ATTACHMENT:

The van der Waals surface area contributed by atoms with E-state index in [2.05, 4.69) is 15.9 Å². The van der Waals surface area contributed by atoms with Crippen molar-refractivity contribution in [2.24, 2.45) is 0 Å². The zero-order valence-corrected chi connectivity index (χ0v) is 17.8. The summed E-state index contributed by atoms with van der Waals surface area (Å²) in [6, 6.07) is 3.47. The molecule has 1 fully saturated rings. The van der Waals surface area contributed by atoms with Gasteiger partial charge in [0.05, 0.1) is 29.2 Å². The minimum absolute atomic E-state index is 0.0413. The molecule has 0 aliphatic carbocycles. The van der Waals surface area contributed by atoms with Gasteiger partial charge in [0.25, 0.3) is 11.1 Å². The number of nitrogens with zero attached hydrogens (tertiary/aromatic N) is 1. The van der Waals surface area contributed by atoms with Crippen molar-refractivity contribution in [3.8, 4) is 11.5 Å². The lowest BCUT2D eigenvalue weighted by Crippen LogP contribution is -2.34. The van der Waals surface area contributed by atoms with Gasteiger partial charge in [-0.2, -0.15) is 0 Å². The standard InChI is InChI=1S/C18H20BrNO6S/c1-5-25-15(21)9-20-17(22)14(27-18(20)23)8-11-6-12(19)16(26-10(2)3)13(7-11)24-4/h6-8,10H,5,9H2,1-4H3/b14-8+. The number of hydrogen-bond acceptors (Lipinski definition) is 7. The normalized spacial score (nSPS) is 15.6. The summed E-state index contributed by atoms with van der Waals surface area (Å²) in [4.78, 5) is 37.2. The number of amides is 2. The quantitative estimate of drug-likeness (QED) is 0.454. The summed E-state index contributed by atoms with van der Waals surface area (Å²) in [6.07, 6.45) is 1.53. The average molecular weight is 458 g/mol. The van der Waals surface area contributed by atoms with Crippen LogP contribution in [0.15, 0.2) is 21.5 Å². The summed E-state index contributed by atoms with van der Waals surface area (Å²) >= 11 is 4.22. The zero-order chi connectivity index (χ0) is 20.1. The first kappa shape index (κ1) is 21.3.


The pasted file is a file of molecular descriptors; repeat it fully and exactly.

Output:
The van der Waals surface area contributed by atoms with E-state index in [2.05, 4.69) is 15.9 Å². The van der Waals surface area contributed by atoms with Crippen molar-refractivity contribution in [2.24, 2.45) is 0 Å². The zero-order valence-corrected chi connectivity index (χ0v) is 17.8. The summed E-state index contributed by atoms with van der Waals surface area (Å²) in [6, 6.07) is 3.47. The molecule has 1 fully saturated rings. The van der Waals surface area contributed by atoms with Gasteiger partial charge in [0.05, 0.1) is 29.2 Å². The minimum absolute atomic E-state index is 0.0413. The molecule has 0 aliphatic carbocycles. The van der Waals surface area contributed by atoms with Gasteiger partial charge in [0.25, 0.3) is 11.1 Å². The number of nitrogens with zero attached hydrogens (tertiary/aromatic N) is 1. The van der Waals surface area contributed by atoms with Crippen molar-refractivity contribution in [3.8, 4) is 11.5 Å². The lowest BCUT2D eigenvalue weighted by Crippen LogP contribution is -2.34. The van der Waals surface area contributed by atoms with Gasteiger partial charge in [-0.2, -0.15) is 0 Å². The standard InChI is InChI=1S/C18H20BrNO6S/c1-5-25-15(21)9-20-17(22)14(27-18(20)23)8-11-6-12(19)16(26-10(2)3)13(7-11)24-4/h6-8,10H,5,9H2,1-4H3/b14-8+. The number of hydrogen-bond acceptors (Lipinski definition) is 7. The normalized spacial score (nSPS) is 15.6. The summed E-state index contributed by atoms with van der Waals surface area (Å²) in [4.78, 5) is 37.2. The number of amides is 2. The quantitative estimate of drug-likeness (QED) is 0.454. The summed E-state index contributed by atoms with van der Waals surface area (Å²) in [6.07, 6.45) is 1.53. The average molecular weight is 458 g/mol. The van der Waals surface area contributed by atoms with Crippen LogP contribution in [0.15, 0.2) is 21.5 Å². The summed E-state index contributed by atoms with van der Waals surface area (Å²) >= 11 is 4.22. The zero-order chi connectivity index (χ0) is 20.1. The first kappa shape index (κ1) is 21.3.